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No Way To Go Through Life
Monday, January 9, 2012 - 5:29pm
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Hey kids. Here’s another good reason to heed First Lady Michele Obama’s advice to get moving and get off the fat track. It will help you get on the fast track.

A new study in Health Affairs says kids who get diabetes are more likely to drop out of high school and college. It also showed people who get diabetes before age 30 earn $160,000 less over the course of their lives than peers who don’t develop the disease. The number one cause of Type II or late onset diabetes, which is coming earlier and earlier these days, is obesity.

The study, led by Jason Fletcher, a professor of health policy at Yale, found that high school dropout rates for teenage diabetics were six percentage points higher than peers without the disease, even after adjusting for parental circumstances like income and educational attainment. Students were up to 13 percent less likely to attend college. Both were larger than the male-female or black-white differences in the general population and were comparable to the education deficit caused by attention deficit disorder.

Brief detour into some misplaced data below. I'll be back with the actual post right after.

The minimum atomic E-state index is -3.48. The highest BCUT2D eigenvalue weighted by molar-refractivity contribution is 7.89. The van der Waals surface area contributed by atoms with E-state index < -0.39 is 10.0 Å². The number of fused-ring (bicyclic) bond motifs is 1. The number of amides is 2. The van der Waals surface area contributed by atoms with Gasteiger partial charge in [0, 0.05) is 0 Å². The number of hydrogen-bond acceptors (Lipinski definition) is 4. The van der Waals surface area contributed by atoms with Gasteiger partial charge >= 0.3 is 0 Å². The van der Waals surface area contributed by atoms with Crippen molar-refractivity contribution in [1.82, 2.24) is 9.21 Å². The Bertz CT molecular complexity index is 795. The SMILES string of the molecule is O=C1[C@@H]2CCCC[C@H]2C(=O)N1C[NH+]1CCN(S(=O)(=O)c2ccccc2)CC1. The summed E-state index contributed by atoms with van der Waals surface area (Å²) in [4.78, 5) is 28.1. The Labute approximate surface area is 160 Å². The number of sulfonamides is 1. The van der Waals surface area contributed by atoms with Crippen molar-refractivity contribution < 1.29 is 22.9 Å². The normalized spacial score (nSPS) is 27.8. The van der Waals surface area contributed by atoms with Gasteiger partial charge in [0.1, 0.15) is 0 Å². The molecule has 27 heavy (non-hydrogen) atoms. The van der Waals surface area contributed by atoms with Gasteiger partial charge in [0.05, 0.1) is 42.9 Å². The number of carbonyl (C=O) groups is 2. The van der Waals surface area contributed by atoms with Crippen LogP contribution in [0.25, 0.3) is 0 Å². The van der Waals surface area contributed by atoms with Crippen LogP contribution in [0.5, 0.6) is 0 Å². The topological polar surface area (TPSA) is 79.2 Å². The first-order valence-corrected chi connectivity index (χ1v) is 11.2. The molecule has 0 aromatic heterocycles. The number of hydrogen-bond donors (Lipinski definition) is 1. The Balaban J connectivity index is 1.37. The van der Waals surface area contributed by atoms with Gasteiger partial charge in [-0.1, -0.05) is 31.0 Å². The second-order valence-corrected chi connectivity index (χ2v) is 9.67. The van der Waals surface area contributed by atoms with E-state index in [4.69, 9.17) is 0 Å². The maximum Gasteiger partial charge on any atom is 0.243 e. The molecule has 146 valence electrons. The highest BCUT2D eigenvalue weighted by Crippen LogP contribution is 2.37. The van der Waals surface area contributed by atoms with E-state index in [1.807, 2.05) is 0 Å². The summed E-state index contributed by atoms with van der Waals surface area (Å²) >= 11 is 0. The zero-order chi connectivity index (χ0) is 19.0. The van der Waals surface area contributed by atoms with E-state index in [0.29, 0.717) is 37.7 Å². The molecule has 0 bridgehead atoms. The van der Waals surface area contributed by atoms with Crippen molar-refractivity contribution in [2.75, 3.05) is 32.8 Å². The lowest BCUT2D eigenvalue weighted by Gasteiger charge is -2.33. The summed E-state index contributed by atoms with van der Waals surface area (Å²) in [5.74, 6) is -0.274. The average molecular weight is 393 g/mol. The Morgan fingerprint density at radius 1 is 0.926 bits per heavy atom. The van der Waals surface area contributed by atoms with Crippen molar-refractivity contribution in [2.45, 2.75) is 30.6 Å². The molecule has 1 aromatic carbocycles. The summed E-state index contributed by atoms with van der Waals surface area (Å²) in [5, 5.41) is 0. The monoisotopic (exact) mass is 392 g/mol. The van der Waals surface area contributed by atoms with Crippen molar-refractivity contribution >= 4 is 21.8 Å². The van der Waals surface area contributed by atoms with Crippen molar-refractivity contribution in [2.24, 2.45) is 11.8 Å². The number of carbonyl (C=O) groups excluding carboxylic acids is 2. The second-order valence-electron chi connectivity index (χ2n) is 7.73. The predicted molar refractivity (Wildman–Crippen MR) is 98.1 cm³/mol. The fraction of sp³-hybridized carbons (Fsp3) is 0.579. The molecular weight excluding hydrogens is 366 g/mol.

Moreover, by the time they reached the age of 30, people with diabetes had an average annual income that was $6,000 a year below their peers and they were more likely to be unemployed. “The consequences of diabetes can manifests themselves early in life, with implications for the future of the individual patient and society,” the study team wrote.

Using data compiled by the National Longitudinal Study of Adolescent Health at the University of North Carolina, the study followed the health and life outcomes of about 15,000 adolescents from 1994 through 2008. About 2.6 percent developed diabetes, largely because they were obese.

The study authors offered numerous hypotheses for why diabetics might fare poorly in school and work. It might make them less willing to invest in their own careers; employers might be less willing to consider someone who is sick; people might be afraid to change jobs out of fear of losing health insurance. Oddly, they didn’t mention discrimination against fat people, although that certainly must be a factor.

The study recommended policymakers focus public attention on the near-term economic effects of obesity and diabetes, rather than the traditional approach of warning people about the long-term health consequences of diabetes like blindness, lost limbs and malfunctioning organs. “Fat, drunk and stupid is no way to go through life son,” Dean Wormer told one of the lost boys in the movie Animal House. Now, there’s proof.

spent 25 years as a foreign correspondent, economics writer and investigative business reporter for the Chicago Tribune and other publications. He is the author of the 2004 book, The $800 Million Pill: The Truth Behind the Cost of New Drugs.